I have also heard how exhausting it is to be politically correct all the time. This, honestly, is the stupidest thing I have ever heard. If you are feeling exhausted about being politically correct you are obviously white and most likely a man--the most privileged demographic on the planet. If you are tired of being politically correct, how tired do you think the less privileged members of your band feel when they hear inappropriate comments and tired stereotypes!
If we are going to change the (often toxic) culture in the pipe band world we have to start thinking of others first. If we can't say something nice, we really shouldn't say anything at all.
It is important to note that most pipe bands do not have a "toxic" culture per se. Most bands are welcoming to various degrees and maintain a focus on having fun and playing good music. However, because pipe bands are made of up people, they will always have some issues treating all members with the respect they deserve.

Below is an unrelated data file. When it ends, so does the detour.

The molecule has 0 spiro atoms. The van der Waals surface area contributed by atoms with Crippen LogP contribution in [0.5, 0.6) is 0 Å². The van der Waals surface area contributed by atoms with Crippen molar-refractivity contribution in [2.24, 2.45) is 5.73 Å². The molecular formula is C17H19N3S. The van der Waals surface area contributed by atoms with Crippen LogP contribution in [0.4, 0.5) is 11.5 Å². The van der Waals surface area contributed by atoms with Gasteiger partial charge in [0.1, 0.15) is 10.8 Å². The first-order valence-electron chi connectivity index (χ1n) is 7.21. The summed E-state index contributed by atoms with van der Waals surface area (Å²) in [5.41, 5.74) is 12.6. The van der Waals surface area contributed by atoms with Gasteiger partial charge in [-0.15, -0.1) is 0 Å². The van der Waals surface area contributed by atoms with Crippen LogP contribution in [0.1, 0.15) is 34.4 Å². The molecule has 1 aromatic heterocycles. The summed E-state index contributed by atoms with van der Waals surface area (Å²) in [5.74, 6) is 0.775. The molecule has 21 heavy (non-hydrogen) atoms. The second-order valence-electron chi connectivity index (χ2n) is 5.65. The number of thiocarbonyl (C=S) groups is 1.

So, is it possible for your pipe band to be a perfect place where everyone is respectful of each other 100% of the time?
My mother wasn't perfect.
But she tried very, very hard to be.
Her effort was perfect.
That is the key to changing our culture.
The pandemic has wrought havoc on the pipe band world. With no competitions or parades on the horizon, interest in many bands has waned dramatically. Membership numbers are down. As a community, we need to recruit, train and retain as many players as we can to keep our art-form alive. A culture of mutual respect will allow this to happen. We don't have the luxury to go back to "the way things were". This pandemic has given the pipe band community world-wide a chance to press the "reset button". Let's all take this opportunity to move forward as a collective with a more inclusive and respectful mindset. The world is changing and the pipe band world must change with it.